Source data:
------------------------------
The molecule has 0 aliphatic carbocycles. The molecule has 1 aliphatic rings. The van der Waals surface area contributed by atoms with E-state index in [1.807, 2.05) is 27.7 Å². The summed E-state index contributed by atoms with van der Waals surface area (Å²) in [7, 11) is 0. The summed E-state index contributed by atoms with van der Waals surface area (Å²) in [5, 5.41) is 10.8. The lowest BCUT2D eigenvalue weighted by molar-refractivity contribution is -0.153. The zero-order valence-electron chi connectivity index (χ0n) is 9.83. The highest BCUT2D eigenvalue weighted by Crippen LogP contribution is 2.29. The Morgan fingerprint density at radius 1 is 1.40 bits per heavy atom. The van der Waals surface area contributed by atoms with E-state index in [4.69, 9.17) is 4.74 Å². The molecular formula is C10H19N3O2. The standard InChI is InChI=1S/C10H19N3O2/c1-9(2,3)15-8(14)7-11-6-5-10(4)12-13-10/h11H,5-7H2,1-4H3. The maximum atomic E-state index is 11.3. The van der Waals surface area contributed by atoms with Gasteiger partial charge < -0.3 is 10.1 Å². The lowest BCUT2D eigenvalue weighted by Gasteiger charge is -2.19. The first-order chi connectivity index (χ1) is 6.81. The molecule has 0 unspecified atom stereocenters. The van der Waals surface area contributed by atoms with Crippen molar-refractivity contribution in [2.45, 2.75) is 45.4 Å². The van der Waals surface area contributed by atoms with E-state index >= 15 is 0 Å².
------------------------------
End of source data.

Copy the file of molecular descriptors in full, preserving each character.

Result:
The molecule has 0 aliphatic carbocycles. The molecule has 1 aliphatic rings. The van der Waals surface area contributed by atoms with E-state index in [1.807, 2.05) is 27.7 Å². The summed E-state index contributed by atoms with van der Waals surface area (Å²) in [7, 11) is 0. The summed E-state index contributed by atoms with van der Waals surface area (Å²) in [5, 5.41) is 10.8. The lowest BCUT2D eigenvalue weighted by molar-refractivity contribution is -0.153. The zero-order valence-electron chi connectivity index (χ0n) is 9.83. The highest BCUT2D eigenvalue weighted by Crippen LogP contribution is 2.29. The Morgan fingerprint density at radius 1 is 1.40 bits per heavy atom. The van der Waals surface area contributed by atoms with E-state index in [4.69, 9.17) is 4.74 Å². The molecular formula is C10H19N3O2. The standard InChI is InChI=1S/C10H19N3O2/c1-9(2,3)15-8(14)7-11-6-5-10(4)12-13-10/h11H,5-7H2,1-4H3. The maximum atomic E-state index is 11.3. The van der Waals surface area contributed by atoms with Gasteiger partial charge < -0.3 is 10.1 Å². The lowest BCUT2D eigenvalue weighted by Gasteiger charge is -2.19. The first-order chi connectivity index (χ1) is 6.81. The molecule has 0 unspecified atom stereocenters. The van der Waals surface area contributed by atoms with Crippen molar-refractivity contribution in [2.45, 2.75) is 45.4 Å². The van der Waals surface area contributed by atoms with E-state index >= 15 is 0 Å².